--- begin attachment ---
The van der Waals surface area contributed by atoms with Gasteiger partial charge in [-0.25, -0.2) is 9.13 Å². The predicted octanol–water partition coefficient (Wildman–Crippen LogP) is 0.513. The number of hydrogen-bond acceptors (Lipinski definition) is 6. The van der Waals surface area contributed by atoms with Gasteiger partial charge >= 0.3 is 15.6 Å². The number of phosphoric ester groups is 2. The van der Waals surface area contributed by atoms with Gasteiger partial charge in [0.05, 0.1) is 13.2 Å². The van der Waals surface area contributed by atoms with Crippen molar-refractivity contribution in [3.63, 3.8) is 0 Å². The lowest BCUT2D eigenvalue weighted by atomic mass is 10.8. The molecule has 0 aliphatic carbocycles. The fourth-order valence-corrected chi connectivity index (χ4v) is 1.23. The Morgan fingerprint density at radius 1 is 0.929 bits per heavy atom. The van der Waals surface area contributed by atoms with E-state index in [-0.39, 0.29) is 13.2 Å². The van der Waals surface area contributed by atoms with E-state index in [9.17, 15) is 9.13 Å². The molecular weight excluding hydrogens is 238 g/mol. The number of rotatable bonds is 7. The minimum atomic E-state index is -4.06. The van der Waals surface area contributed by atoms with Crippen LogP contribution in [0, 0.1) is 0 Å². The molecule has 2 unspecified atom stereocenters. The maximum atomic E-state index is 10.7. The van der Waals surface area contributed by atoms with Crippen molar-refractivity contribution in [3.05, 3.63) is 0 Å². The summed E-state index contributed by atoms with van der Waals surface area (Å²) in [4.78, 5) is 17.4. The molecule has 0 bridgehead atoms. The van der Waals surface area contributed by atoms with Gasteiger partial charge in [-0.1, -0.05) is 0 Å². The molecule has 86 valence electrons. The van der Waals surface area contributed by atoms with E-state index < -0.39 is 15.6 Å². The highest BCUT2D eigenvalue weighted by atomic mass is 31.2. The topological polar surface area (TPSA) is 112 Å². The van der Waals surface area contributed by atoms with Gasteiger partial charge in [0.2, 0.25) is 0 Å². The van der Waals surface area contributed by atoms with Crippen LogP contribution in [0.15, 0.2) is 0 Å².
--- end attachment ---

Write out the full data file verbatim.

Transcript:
The van der Waals surface area contributed by atoms with Gasteiger partial charge in [-0.25, -0.2) is 9.13 Å². The predicted octanol–water partition coefficient (Wildman–Crippen LogP) is 0.513. The number of hydrogen-bond acceptors (Lipinski definition) is 6. The van der Waals surface area contributed by atoms with Gasteiger partial charge >= 0.3 is 15.6 Å². The number of phosphoric ester groups is 2. The van der Waals surface area contributed by atoms with Gasteiger partial charge in [0.05, 0.1) is 13.2 Å². The van der Waals surface area contributed by atoms with Crippen molar-refractivity contribution in [3.63, 3.8) is 0 Å². The lowest BCUT2D eigenvalue weighted by atomic mass is 10.8. The molecule has 0 aliphatic carbocycles. The fourth-order valence-corrected chi connectivity index (χ4v) is 1.23. The Morgan fingerprint density at radius 1 is 0.929 bits per heavy atom. The van der Waals surface area contributed by atoms with E-state index in [-0.39, 0.29) is 13.2 Å². The van der Waals surface area contributed by atoms with E-state index in [9.17, 15) is 9.13 Å². The molecular weight excluding hydrogens is 238 g/mol. The number of rotatable bonds is 7. The minimum atomic E-state index is -4.06. The van der Waals surface area contributed by atoms with Crippen LogP contribution in [0, 0.1) is 0 Å². The molecule has 2 unspecified atom stereocenters. The maximum atomic E-state index is 10.7. The van der Waals surface area contributed by atoms with Crippen molar-refractivity contribution in [3.05, 3.63) is 0 Å². The summed E-state index contributed by atoms with van der Waals surface area (Å²) in [4.78, 5) is 17.4. The molecule has 0 bridgehead atoms. The van der Waals surface area contributed by atoms with Gasteiger partial charge in [-0.1, -0.05) is 0 Å². The molecule has 86 valence electrons. The van der Waals surface area contributed by atoms with E-state index < -0.39 is 15.6 Å². The highest BCUT2D eigenvalue weighted by atomic mass is 31.2. The topological polar surface area (TPSA) is 112 Å². The van der Waals surface area contributed by atoms with Gasteiger partial charge in [0.2, 0.25) is 0 Å². The van der Waals surface area contributed by atoms with Crippen LogP contribution in [0.15, 0.2) is 0 Å².